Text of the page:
Ancient Handwriting Suggests Some of the Bible is Older than Believed
Archaeologists and mathematicians in Israel claim to have found evidence that suggests key biblical texts may have been written earlier than some scholars believe.
A Tel Aviv University team used handwriting analysis to determine that a group of Hebrew inscriptions from around 600 B.C. were written by at least six different authors. This suggests there was widespread literacy in ancient Judea.
There has been a longstanding debate about when biblical texts first began to be compiled. Some believe from the Book of Joshua to the second Book of Kings were written before the Babylonian siege of Jerusalem in 586 B.C. and the exile to Babylon, while others believe is was after. It comes down to when they believe literacy was wide spread.
Many have believed the biblical texts were written as a result of the exile to Babylon. They wanted to write about their history. Israel Finkelstein, an Israeli archaeologist who participated in the study, believes those texts were written in the late 7th century B.C. in Jerusalem, before the siege. He believes the study offers support for that theory, according to an American scientific journal called Proceedings of the National Academy of Sciences released the information on Monday.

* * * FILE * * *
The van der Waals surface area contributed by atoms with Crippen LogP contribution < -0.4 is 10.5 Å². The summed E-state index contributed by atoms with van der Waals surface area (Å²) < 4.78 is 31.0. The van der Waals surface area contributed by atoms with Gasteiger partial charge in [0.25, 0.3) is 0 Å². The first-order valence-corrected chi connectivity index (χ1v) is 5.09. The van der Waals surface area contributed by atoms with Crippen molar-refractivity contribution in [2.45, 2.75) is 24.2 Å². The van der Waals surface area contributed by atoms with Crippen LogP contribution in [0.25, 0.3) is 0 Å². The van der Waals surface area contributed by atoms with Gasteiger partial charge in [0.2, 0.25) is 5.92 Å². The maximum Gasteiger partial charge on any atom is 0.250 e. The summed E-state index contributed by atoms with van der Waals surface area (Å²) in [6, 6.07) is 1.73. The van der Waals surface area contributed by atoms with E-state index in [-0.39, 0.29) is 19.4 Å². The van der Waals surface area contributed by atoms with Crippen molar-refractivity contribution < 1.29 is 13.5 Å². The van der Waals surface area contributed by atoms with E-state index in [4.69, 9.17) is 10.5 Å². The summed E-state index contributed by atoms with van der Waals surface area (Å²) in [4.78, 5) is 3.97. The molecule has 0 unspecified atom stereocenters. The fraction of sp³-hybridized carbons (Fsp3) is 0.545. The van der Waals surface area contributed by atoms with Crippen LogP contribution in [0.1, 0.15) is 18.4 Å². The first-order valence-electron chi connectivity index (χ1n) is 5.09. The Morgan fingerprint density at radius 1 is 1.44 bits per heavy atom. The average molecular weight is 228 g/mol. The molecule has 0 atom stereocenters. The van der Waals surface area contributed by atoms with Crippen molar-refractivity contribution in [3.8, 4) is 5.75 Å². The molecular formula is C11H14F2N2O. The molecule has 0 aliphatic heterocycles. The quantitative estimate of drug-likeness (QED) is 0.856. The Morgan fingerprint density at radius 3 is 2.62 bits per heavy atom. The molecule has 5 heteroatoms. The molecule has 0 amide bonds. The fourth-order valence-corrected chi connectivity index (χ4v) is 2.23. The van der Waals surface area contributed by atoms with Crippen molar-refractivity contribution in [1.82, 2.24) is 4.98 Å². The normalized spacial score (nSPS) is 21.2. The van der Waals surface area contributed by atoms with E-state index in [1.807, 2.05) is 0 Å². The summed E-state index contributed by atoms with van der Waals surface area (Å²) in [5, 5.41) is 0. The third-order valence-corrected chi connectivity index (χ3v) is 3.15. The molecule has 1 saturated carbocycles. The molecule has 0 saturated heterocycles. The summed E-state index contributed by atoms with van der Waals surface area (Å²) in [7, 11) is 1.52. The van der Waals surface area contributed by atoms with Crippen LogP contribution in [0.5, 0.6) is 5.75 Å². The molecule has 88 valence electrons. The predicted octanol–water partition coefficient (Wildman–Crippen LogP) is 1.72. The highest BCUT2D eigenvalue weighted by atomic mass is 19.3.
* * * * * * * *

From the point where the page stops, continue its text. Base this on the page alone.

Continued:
The team of archaeologists and mathematicians examined 16 ink inscriptions on ceramic shards discovered in an ancient military fortress in Arad. They used multispectral imaging to reconstruct Hebrew letters and a computer algorithm to analyze the writings.
The writings were military troop movements and provisions, showing that people through the military chain could read. The tone of the writings suggest they were not scribes. Combined with the remote location of the fortress, this further suggests there was a wider spread of literacy than previously believed.
This would place a higher level of literacy than the oldest of the Dead Sea Scrolls.
What do you think? Let us know in the comments.